Medieval female artists revealed by University of York researchers

Henrietta Strickland
January 12, 2019

MEDIEVAL women may have been the artists behind some of Europe's most richly-illustrated books, according to research by the University of York. Recently, researchers discovered the remains of lapis lazuli in the calcified dental plaque of a woman, buried in the cemetery of a small women's monastery in Dalheim, in western Germany, between 997 and 1162. Another possibility is that the woman prepared pigment from lapis lazuli, either for herself or another scribe, and inhaled it, though this is less likely because it's not clear that European artisans had mastered the technique necessary to create bright blue pigment from the rock; they may instead have imported the powder as a finished product.

Scientific detective work reveals that the blue colour - ultramarine, made from the semi-precious stone lapis lazuli - indicates she must have been involved in painting the holy books, and licked the end of her paintbrush when using the rare pigment. Because of the cost of carrying it to Europe, ultramarine was reserved for the most important and well-funded artistic projects. That means that only the most skilled, experienced painters would have access to it. Women's work on such documents has been largely invisible. She was 45-60 years old when she died around 1000-1200 AD.

"Here we have direct evidence of a woman, not just painting, but painting with a very rare and expensive pigment, and at a very out-of-the way place", said Christina Warinner, a professor at the Max Planck Institute and senior author on the paper. This released fragments and mineral particles, which the researchers slipped under a microscope slide, let dry under controlled conditions, and inspected using light microscopy.

"It came as a complete surprise", study co-author Anita Radini, an archaeologist with the UK's University of York, said in a statement. She and her colleagues used spectroscopy to analyze the chemical composition of the mysterious blue flecks. It wasn't hard to find a match; most blue pigments used during the Middle Ages contain metal-usually cobalt, copper, or iron.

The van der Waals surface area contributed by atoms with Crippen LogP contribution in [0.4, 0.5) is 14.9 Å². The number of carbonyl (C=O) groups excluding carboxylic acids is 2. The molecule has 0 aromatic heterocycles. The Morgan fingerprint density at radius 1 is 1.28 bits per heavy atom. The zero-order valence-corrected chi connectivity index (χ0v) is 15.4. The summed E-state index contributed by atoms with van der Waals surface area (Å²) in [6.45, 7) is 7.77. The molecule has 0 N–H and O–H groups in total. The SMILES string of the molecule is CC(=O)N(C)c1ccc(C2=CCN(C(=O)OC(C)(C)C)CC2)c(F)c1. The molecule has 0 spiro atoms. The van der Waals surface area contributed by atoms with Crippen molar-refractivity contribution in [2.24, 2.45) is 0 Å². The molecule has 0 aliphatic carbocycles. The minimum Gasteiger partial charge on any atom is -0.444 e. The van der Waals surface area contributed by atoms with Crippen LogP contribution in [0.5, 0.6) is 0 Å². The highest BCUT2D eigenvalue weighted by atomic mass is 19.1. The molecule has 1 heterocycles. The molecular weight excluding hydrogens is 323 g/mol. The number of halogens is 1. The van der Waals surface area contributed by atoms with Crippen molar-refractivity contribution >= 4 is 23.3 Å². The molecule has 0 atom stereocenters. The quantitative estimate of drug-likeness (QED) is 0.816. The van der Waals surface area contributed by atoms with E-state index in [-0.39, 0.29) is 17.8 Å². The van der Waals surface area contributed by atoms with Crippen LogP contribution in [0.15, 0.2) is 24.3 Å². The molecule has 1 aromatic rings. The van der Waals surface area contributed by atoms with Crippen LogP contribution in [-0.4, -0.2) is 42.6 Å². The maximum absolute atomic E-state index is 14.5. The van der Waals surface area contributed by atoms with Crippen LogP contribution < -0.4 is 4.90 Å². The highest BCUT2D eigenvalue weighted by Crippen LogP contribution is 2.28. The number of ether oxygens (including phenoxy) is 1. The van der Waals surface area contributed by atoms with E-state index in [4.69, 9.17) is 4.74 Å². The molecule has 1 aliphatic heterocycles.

Today, we know the owner of these teeth only by a specimen number, B78.

But Anita Radini, an archaeologist at the University of York in Britain, saw something under the microscope she wasn't expecting: "It looked like nothing I had seen before-bright blue particles, nearly like robins' eggs". She added: "There is no lapis lazuli in the burial environment". It's rich in iron and magnesium, and it's possible to trace the ratio of those two elements to specific mining spots in northeast Afghanistan.

Flecks of blue pigment found in the teeth of a woman who lived up to a thousand years ago present a surprising picture of her life as a medieval nun in Europe. But women were not known to be the illustrators of such prized creations. And a single female scribe living in 12th-century Bavaria is thought to have produced more than 40 books alone. Fewer records-and fewer books-survive from those early days. And, like everyone in the Middle Ages, she didn't brush her teeth, preserving the gritty history of her work and life for scholars to find centuries later. Though many medieval scribes and painters didn't sign their work, it's always been assumed that women played a limited role in producing such highly valued documents.

"The case of Dalheim raises questions as to how many other early women's communities in Germany, including communities engaged in book production, have been similarly erased from history", the researchers write. "This woman's story could have remained hidden forever without the use of these techniques".

Furthermore, the experts say that the blue pigment "was as, or more, valuable than the gold applied to manuscripts" during the time since it had to travel long before it reached Europe.

Listing image by Warinner et al.

Other reports by Click Lancashire

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